From the Momik’s manuscript of 1302

Inessa G. Danielyan
Momik is one of the most famous, multitalented masters of Armenian medieval art (architect, sculptor, painter). The miniatures of the manuscript of 1302 (Matenadaran named after Mesrop Mashtots, No. 6792) are considered his best paintings. The article deals with the iconographic and stylistic features of the illustration “The Crucifixion of Christ”.

For depiction of the theme master Momik used the ancient laconic iconographic scheme with images of the Crucified Christ, the Mother of God and the Apostle John, which has been widely known in the Christian world since the 7th-8th centuries. Momik’s miniature depicted symbols and gestures, such as the hands of the Mother of God, covered under maforia, a cross-star on her forehead, the meaning of which has deep, still pre-Christian origin.

The style and iconography of this miniature evokes some associations with Byzantine art of the Palaeologan period, especially with an icon from the early 14th century from Ohrid. This icon also presents a simple iconographic version of the theme and like Momik’s miniature, the Mother of God is filled with sorrow and pain – unable to look at her died son on the cross. There is a certain commonality in the construction of the composition of these two artworks.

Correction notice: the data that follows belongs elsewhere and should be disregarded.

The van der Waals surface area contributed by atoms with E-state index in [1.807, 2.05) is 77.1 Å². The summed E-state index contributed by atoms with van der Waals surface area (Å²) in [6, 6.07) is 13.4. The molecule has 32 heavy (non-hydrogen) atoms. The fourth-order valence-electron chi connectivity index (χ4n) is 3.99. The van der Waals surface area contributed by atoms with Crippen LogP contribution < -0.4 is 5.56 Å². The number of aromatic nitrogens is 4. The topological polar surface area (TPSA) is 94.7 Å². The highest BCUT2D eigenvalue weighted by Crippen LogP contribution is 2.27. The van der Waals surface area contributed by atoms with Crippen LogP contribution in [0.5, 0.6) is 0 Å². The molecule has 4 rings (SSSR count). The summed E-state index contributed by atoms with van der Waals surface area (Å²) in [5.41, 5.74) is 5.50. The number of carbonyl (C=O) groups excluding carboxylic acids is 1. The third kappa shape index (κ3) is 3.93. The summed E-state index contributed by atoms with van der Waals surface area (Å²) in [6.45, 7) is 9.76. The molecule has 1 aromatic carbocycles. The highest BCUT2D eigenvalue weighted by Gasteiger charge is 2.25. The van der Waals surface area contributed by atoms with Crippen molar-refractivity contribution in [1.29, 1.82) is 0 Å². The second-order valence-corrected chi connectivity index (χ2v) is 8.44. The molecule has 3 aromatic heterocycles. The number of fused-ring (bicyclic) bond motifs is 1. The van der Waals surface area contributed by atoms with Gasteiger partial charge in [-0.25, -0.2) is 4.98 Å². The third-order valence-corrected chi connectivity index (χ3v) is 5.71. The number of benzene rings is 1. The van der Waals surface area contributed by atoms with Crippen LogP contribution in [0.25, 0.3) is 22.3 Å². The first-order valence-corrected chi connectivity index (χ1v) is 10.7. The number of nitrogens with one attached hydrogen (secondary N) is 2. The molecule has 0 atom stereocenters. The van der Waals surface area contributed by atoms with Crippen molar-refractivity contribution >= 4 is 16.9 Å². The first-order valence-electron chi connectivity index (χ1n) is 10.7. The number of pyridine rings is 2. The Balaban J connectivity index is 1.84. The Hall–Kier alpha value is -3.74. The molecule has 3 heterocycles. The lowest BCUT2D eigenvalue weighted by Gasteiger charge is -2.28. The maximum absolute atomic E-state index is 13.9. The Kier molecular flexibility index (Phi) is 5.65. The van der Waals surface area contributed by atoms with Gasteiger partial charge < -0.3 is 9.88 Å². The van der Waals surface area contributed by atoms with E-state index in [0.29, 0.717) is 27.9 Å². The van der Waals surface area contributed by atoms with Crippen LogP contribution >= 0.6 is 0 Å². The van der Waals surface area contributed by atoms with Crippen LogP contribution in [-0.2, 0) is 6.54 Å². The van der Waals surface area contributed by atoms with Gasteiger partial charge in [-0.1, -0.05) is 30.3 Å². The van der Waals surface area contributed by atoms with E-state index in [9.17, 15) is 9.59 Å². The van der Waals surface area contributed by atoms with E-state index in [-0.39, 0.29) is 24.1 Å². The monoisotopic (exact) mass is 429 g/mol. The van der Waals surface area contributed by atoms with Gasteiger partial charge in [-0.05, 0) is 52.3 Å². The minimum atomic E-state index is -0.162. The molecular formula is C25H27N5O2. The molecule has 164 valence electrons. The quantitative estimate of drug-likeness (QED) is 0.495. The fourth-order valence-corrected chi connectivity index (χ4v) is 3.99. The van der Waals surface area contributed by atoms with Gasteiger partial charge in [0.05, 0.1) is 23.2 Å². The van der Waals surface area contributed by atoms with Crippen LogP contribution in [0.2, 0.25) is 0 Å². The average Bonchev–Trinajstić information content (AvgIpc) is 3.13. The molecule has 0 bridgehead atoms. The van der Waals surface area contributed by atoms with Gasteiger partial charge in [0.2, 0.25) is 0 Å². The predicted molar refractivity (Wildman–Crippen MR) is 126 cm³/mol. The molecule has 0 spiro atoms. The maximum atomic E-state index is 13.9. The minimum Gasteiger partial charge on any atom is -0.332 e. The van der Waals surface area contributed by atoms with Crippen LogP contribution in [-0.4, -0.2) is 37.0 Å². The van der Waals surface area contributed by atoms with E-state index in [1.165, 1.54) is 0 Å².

Some researchers noted a certain connection between the miniatures of the master Momik and the medieval theater. It is more clearly demonstrated in the scene of the Crucifixion.

The miniature “The Crucifixion of Christ” reveals some technical features of making of the manuscript. Under the erased layer of paint is outlined a sketch of another miniature – the scene of “Baptism of Christ”. These two scenes are presented on the same parchment bifolio, but on the fol. 4a page is depicted “The Baptism of Christ” and the Crucifixion is on the fol. 8a. Thus, the master made sketches before sewing and binding the bifolios, and then however finding the wrong arrangement of the scenes, he “hid” the wrong drawing under a layer of paint.

In conclusion, it might be stated that this miniature, like his other works, is distinguished by its simplicity of forms, but at the same time they have a deep sacred content. The artist Momik conveyed to the viewer all the emotionally sensual notes of the depicted, using the correct selection of colors, facial expressions of the characters and distorted proportions. The chosen iconographic scheme and details of the miniature emphasize its deep theological content.